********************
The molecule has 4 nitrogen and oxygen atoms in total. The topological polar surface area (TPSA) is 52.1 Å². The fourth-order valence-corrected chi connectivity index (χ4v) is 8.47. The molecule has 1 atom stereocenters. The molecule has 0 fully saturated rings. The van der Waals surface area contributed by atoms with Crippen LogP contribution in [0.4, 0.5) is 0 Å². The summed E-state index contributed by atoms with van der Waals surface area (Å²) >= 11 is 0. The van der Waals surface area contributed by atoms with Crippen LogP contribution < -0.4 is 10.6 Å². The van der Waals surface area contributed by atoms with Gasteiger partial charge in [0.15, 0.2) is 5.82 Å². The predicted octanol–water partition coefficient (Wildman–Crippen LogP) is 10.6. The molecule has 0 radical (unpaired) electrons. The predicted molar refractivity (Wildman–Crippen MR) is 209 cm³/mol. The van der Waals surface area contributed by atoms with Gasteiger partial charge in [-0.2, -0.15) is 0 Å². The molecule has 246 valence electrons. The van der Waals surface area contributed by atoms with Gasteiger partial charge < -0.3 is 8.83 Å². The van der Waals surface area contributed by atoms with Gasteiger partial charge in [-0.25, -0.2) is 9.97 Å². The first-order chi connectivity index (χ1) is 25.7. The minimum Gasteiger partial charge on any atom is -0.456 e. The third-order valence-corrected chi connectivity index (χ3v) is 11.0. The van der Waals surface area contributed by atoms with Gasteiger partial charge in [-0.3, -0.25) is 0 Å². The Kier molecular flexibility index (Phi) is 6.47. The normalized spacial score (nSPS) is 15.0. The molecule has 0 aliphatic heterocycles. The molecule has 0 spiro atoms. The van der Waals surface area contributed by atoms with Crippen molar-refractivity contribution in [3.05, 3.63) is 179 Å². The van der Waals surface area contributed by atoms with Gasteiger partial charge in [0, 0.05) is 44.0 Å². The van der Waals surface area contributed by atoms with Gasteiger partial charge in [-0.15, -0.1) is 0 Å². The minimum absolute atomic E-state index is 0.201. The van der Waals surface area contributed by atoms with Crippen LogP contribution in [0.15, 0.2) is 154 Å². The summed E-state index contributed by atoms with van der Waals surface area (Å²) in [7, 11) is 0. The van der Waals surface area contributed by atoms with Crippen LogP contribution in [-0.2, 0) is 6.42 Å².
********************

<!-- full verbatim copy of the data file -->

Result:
The molecule has 4 nitrogen and oxygen atoms in total. The topological polar surface area (TPSA) is 52.1 Å². The fourth-order valence-corrected chi connectivity index (χ4v) is 8.47. The molecule has 1 atom stereocenters. The molecule has 0 fully saturated rings. The van der Waals surface area contributed by atoms with Crippen LogP contribution in [0.4, 0.5) is 0 Å². The summed E-state index contributed by atoms with van der Waals surface area (Å²) >= 11 is 0. The van der Waals surface area contributed by atoms with Crippen LogP contribution < -0.4 is 10.6 Å². The van der Waals surface area contributed by atoms with Gasteiger partial charge in [0.15, 0.2) is 5.82 Å². The predicted octanol–water partition coefficient (Wildman–Crippen LogP) is 10.6. The molecule has 0 radical (unpaired) electrons. The predicted molar refractivity (Wildman–Crippen MR) is 209 cm³/mol. The van der Waals surface area contributed by atoms with Gasteiger partial charge in [-0.2, -0.15) is 0 Å². The molecule has 246 valence electrons. The van der Waals surface area contributed by atoms with Gasteiger partial charge < -0.3 is 8.83 Å². The van der Waals surface area contributed by atoms with Gasteiger partial charge in [-0.25, -0.2) is 9.97 Å². The first-order chi connectivity index (χ1) is 25.7. The minimum Gasteiger partial charge on any atom is -0.456 e. The third-order valence-corrected chi connectivity index (χ3v) is 11.0. The van der Waals surface area contributed by atoms with Gasteiger partial charge in [-0.3, -0.25) is 0 Å². The Kier molecular flexibility index (Phi) is 6.47. The normalized spacial score (nSPS) is 15.0. The molecule has 0 aliphatic heterocycles. The molecule has 0 spiro atoms. The van der Waals surface area contributed by atoms with Crippen molar-refractivity contribution in [3.05, 3.63) is 179 Å². The van der Waals surface area contributed by atoms with Gasteiger partial charge in [0, 0.05) is 44.0 Å². The van der Waals surface area contributed by atoms with Gasteiger partial charge in [-0.15, -0.1) is 0 Å². The minimum absolute atomic E-state index is 0.201. The van der Waals surface area contributed by atoms with Crippen LogP contribution in [0.15, 0.2) is 154 Å². The summed E-state index contributed by atoms with van der Waals surface area (Å²) in [7, 11) is 0. The van der Waals surface area contributed by atoms with Crippen LogP contribution in [-0.2, 0) is 6.42 Å².